And if you’re really interested in taking things to the next level, we are developing a comprehensive multimedia online education course to bring the Primal Endurance book to life. It’ll be there to help endurance folks more deeply understand and implement the training and lifestyle principles with the help of world-leading experts on specific topics.
I’ll keep you updated as we aspire to trend further in the direction of multimedia with Primal Blueprint Publishing.
But in the meantime, you can sign up here to stay tuned.
Thanks for reading, everyone. What’s your experience with training after going Primal? If you’ve already purchased a copy of Primal Endurance, any questions contained within I can help answer?
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I cannot believe that summer is almost over. When I picked Mazen up from camp last week one of the counselors asked me if he’d be returning. “Oh yeah, I think he has like three or four more weeks” I said. Her response: “Well there are only two weeks left!” Geeeeeez. We have one more beach trip in a few weeks, so summer is definitely not over!!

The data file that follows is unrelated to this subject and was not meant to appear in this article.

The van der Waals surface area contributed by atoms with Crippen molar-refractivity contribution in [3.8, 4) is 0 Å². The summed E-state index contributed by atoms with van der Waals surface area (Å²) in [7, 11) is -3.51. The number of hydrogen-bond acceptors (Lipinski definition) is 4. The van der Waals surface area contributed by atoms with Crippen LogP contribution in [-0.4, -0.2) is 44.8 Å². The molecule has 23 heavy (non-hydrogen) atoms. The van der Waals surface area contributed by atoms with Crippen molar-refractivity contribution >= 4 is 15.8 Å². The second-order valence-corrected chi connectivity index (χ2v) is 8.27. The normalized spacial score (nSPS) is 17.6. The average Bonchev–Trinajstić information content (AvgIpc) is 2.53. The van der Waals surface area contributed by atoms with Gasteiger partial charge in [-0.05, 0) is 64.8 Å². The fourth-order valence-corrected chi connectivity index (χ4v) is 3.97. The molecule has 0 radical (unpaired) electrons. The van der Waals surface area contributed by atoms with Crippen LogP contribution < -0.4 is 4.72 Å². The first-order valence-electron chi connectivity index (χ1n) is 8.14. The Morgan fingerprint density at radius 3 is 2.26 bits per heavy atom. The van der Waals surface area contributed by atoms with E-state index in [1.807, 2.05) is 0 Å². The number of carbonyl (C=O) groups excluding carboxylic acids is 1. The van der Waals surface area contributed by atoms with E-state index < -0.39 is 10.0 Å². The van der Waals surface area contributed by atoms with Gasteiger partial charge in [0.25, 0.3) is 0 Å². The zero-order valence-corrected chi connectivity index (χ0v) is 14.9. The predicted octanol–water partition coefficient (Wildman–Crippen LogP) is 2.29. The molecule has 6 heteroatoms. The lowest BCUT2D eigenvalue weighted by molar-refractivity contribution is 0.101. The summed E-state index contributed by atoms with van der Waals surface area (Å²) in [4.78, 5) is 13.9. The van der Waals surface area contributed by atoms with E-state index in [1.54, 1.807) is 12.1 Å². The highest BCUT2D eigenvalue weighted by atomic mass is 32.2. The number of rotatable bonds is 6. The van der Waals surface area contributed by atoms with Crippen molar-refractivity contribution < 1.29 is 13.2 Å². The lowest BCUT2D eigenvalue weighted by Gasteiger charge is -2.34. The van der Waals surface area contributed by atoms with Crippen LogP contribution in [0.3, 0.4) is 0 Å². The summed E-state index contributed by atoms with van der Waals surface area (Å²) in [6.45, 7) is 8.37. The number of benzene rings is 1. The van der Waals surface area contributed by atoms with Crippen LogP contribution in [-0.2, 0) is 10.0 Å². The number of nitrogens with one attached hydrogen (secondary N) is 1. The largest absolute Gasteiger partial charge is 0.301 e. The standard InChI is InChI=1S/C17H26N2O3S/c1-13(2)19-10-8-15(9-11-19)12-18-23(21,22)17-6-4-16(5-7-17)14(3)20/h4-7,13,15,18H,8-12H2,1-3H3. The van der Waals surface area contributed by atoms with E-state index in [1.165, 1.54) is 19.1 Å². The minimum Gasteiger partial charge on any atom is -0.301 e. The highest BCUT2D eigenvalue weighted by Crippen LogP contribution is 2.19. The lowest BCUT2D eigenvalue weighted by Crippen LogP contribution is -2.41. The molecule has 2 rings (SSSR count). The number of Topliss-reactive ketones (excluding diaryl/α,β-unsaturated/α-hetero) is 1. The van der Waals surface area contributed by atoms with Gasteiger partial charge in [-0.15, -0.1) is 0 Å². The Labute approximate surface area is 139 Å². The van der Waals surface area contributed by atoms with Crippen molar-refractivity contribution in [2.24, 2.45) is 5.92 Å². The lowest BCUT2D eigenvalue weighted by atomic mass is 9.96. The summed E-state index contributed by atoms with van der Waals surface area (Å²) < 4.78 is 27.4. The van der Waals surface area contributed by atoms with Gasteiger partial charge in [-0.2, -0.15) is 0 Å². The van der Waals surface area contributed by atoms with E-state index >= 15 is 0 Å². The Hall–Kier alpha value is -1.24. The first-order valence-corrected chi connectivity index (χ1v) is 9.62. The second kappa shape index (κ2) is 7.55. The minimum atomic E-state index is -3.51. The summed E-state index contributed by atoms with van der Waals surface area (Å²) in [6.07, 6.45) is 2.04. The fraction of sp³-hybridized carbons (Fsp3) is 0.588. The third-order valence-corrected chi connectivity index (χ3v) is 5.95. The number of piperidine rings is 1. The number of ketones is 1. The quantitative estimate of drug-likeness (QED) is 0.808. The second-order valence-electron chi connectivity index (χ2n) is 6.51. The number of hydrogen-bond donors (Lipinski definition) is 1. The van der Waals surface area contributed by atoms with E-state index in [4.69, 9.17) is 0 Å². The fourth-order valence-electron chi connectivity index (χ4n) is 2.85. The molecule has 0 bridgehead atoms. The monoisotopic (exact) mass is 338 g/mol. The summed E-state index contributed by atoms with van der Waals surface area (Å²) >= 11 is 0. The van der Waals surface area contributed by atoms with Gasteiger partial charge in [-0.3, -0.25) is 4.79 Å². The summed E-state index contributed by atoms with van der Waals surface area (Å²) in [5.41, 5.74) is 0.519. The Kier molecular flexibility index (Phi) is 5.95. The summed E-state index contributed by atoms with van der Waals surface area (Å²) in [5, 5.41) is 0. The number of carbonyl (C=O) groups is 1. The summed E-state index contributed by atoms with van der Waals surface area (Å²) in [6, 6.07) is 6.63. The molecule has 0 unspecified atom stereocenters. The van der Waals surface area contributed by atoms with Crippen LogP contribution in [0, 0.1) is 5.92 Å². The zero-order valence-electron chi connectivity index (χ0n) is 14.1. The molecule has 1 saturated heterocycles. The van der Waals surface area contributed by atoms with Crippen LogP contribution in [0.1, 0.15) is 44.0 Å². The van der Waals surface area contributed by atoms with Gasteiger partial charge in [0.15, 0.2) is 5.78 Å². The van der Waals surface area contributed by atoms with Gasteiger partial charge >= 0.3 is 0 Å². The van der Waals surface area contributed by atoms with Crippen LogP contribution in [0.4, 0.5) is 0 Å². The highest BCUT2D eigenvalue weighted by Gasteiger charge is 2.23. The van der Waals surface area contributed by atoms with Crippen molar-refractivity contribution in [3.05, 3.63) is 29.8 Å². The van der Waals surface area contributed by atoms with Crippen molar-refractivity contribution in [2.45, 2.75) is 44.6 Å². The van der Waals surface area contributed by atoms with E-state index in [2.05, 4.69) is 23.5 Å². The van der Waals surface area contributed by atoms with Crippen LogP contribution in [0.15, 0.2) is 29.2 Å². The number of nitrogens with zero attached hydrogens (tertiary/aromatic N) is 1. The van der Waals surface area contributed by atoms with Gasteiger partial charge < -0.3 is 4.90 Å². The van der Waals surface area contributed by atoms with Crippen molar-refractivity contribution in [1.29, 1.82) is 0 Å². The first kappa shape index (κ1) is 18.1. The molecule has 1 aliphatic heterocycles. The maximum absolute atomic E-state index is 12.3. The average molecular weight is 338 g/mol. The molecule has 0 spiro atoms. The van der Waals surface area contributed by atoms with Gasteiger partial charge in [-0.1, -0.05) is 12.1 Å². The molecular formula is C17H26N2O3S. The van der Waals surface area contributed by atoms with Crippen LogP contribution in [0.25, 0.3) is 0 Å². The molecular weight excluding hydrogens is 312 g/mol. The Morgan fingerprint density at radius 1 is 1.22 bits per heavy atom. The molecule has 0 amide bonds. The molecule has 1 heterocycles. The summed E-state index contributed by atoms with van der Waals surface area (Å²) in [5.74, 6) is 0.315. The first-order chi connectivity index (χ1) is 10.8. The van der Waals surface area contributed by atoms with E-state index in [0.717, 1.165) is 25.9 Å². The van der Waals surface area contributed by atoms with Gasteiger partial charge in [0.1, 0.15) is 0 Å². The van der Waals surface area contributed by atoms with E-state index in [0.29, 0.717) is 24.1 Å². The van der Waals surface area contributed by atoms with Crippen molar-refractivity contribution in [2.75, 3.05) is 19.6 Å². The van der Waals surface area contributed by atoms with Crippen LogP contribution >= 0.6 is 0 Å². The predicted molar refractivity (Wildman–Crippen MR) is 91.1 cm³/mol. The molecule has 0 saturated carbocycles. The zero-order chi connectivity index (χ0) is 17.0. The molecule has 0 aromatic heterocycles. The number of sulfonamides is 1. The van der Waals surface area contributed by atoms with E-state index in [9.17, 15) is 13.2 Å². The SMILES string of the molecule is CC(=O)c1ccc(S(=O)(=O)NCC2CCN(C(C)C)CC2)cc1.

Another reason summer is not over: there is a lot more delicious produce to eat! Lately blueberries have been off the hook. Side note: I bought some English muffins from Whole Foods for a different kind of bread for fun. They were just so bran-y. I replenished with freshly-baked Great Harvest the next week.
Smoothie season is still in full force!
Leftover spaghetti for lunch with extra kale and cheese on top.
And, a salad with smoked salmon, hearts of palm, manchego, chips, and baby spinach. Olive oil and honey for dressing.
Salad with leftover veggies, marinated mahi mahi, manchego, and delicious summer cherries.
Look at this happy face on pizza night!
We made this one together as part of Operation Cook Together More. Notice how he pushed the veggies to the side so he could “make room for my pepperoni section.” Boy loves pepperoni!
Mexican bowl night was rice, pinto beans, peppers, hot sauce, cheese, Cholula, and real sour cream.
And finally, Cook Smarts Tandoori Chicken was soooo good! I loved the cucumber and tomato salad on the side too.
Hope you’re all having a good week!